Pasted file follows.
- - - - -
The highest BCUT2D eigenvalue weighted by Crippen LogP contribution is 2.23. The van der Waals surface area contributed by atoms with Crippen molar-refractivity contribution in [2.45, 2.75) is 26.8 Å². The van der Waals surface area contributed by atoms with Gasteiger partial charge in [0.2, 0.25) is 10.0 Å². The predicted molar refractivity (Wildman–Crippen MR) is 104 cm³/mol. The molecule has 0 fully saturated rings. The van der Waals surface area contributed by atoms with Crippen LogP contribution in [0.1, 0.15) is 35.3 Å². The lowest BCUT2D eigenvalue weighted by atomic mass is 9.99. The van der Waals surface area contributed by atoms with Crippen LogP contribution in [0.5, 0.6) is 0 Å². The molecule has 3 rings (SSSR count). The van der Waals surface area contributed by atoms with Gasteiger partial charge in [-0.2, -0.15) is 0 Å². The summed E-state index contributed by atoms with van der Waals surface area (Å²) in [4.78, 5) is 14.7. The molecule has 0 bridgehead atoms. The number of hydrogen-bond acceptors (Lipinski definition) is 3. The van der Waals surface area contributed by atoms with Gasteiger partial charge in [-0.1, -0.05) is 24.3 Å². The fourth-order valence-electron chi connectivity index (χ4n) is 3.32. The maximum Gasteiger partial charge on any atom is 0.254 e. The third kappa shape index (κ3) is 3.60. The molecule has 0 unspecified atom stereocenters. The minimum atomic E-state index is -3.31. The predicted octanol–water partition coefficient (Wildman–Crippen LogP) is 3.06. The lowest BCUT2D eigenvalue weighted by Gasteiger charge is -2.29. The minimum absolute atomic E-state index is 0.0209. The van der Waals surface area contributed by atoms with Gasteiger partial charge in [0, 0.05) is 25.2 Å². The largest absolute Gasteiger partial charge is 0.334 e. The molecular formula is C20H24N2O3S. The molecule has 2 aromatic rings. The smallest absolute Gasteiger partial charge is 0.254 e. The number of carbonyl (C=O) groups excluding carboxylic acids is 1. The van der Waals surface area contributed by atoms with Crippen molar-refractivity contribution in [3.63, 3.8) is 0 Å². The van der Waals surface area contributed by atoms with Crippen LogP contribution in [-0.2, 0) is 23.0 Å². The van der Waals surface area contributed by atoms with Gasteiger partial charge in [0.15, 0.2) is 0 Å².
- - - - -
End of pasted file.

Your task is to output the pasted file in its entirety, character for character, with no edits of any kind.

The highest BCUT2D eigenvalue weighted by Crippen LogP contribution is 2.23. The van der Waals surface area contributed by atoms with Crippen molar-refractivity contribution in [2.45, 2.75) is 26.8 Å². The van der Waals surface area contributed by atoms with Gasteiger partial charge in [0.2, 0.25) is 10.0 Å². The predicted molar refractivity (Wildman–Crippen MR) is 104 cm³/mol. The molecule has 0 fully saturated rings. The van der Waals surface area contributed by atoms with Crippen LogP contribution in [0.1, 0.15) is 35.3 Å². The lowest BCUT2D eigenvalue weighted by atomic mass is 9.99. The van der Waals surface area contributed by atoms with Crippen LogP contribution in [0.5, 0.6) is 0 Å². The molecule has 3 rings (SSSR count). The van der Waals surface area contributed by atoms with Gasteiger partial charge in [-0.2, -0.15) is 0 Å². The summed E-state index contributed by atoms with van der Waals surface area (Å²) in [4.78, 5) is 14.7. The molecule has 0 bridgehead atoms. The number of hydrogen-bond acceptors (Lipinski definition) is 3. The van der Waals surface area contributed by atoms with Gasteiger partial charge in [-0.1, -0.05) is 24.3 Å². The fourth-order valence-electron chi connectivity index (χ4n) is 3.32. The maximum Gasteiger partial charge on any atom is 0.254 e. The third kappa shape index (κ3) is 3.60. The molecule has 0 unspecified atom stereocenters. The minimum atomic E-state index is -3.31. The predicted octanol–water partition coefficient (Wildman–Crippen LogP) is 3.06. The lowest BCUT2D eigenvalue weighted by Gasteiger charge is -2.29. The minimum absolute atomic E-state index is 0.0209. The van der Waals surface area contributed by atoms with Gasteiger partial charge in [0, 0.05) is 25.2 Å². The largest absolute Gasteiger partial charge is 0.334 e. The molecular formula is C20H24N2O3S. The molecule has 2 aromatic rings. The smallest absolute Gasteiger partial charge is 0.254 e. The number of carbonyl (C=O) groups excluding carboxylic acids is 1. The van der Waals surface area contributed by atoms with Crippen molar-refractivity contribution in [3.63, 3.8) is 0 Å². The van der Waals surface area contributed by atoms with Crippen LogP contribution in [-0.2, 0) is 23.0 Å². The van der Waals surface area contributed by atoms with Gasteiger partial charge in [0.15, 0.2) is 0 Å².